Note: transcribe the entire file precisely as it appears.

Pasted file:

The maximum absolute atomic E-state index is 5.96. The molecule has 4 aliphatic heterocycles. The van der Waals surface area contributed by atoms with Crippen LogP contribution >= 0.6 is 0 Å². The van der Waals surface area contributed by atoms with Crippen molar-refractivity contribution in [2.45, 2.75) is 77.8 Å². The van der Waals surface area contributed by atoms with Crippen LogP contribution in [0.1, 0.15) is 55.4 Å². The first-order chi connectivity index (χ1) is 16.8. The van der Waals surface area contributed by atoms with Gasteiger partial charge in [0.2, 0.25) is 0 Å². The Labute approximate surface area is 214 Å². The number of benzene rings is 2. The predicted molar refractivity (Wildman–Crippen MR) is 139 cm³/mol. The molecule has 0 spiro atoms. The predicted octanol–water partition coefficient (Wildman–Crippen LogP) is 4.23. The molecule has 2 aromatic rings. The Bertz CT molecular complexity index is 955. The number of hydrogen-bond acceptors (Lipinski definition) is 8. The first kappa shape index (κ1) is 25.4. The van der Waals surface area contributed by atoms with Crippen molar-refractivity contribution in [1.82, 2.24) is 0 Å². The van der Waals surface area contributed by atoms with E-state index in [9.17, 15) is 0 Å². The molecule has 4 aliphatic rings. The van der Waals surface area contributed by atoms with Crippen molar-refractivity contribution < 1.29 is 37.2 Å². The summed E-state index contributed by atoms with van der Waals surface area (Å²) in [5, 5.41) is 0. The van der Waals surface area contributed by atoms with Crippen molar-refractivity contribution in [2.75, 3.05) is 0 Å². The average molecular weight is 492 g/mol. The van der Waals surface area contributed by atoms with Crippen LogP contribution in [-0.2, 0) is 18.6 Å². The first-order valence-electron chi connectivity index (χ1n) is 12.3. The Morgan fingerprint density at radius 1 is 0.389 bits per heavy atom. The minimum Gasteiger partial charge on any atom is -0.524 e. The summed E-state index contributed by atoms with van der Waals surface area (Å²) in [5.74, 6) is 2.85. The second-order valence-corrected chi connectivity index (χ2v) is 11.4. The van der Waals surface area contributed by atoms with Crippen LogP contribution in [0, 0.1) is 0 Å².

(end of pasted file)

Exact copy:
The maximum absolute atomic E-state index is 5.96. The molecule has 4 aliphatic heterocycles. The van der Waals surface area contributed by atoms with Crippen LogP contribution >= 0.6 is 0 Å². The van der Waals surface area contributed by atoms with Crippen molar-refractivity contribution in [2.45, 2.75) is 77.8 Å². The van der Waals surface area contributed by atoms with Crippen LogP contribution in [0.1, 0.15) is 55.4 Å². The first-order chi connectivity index (χ1) is 16.8. The van der Waals surface area contributed by atoms with Gasteiger partial charge in [0.2, 0.25) is 0 Å². The Labute approximate surface area is 214 Å². The number of benzene rings is 2. The predicted molar refractivity (Wildman–Crippen MR) is 139 cm³/mol. The molecule has 0 spiro atoms. The predicted octanol–water partition coefficient (Wildman–Crippen LogP) is 4.23. The molecule has 2 aromatic rings. The Bertz CT molecular complexity index is 955. The number of hydrogen-bond acceptors (Lipinski definition) is 8. The first kappa shape index (κ1) is 25.4. The van der Waals surface area contributed by atoms with Crippen molar-refractivity contribution in [1.82, 2.24) is 0 Å². The van der Waals surface area contributed by atoms with E-state index in [9.17, 15) is 0 Å². The molecule has 4 aliphatic rings. The van der Waals surface area contributed by atoms with Crippen molar-refractivity contribution < 1.29 is 37.2 Å². The summed E-state index contributed by atoms with van der Waals surface area (Å²) in [5, 5.41) is 0. The van der Waals surface area contributed by atoms with Crippen molar-refractivity contribution in [2.75, 3.05) is 0 Å². The average molecular weight is 492 g/mol. The van der Waals surface area contributed by atoms with Crippen LogP contribution in [-0.2, 0) is 18.6 Å². The first-order valence-electron chi connectivity index (χ1n) is 12.3. The Morgan fingerprint density at radius 1 is 0.389 bits per heavy atom. The minimum Gasteiger partial charge on any atom is -0.524 e. The summed E-state index contributed by atoms with van der Waals surface area (Å²) in [5.74, 6) is 2.85. The second-order valence-corrected chi connectivity index (χ2v) is 11.4. The van der Waals surface area contributed by atoms with Crippen LogP contribution in [0, 0.1) is 0 Å².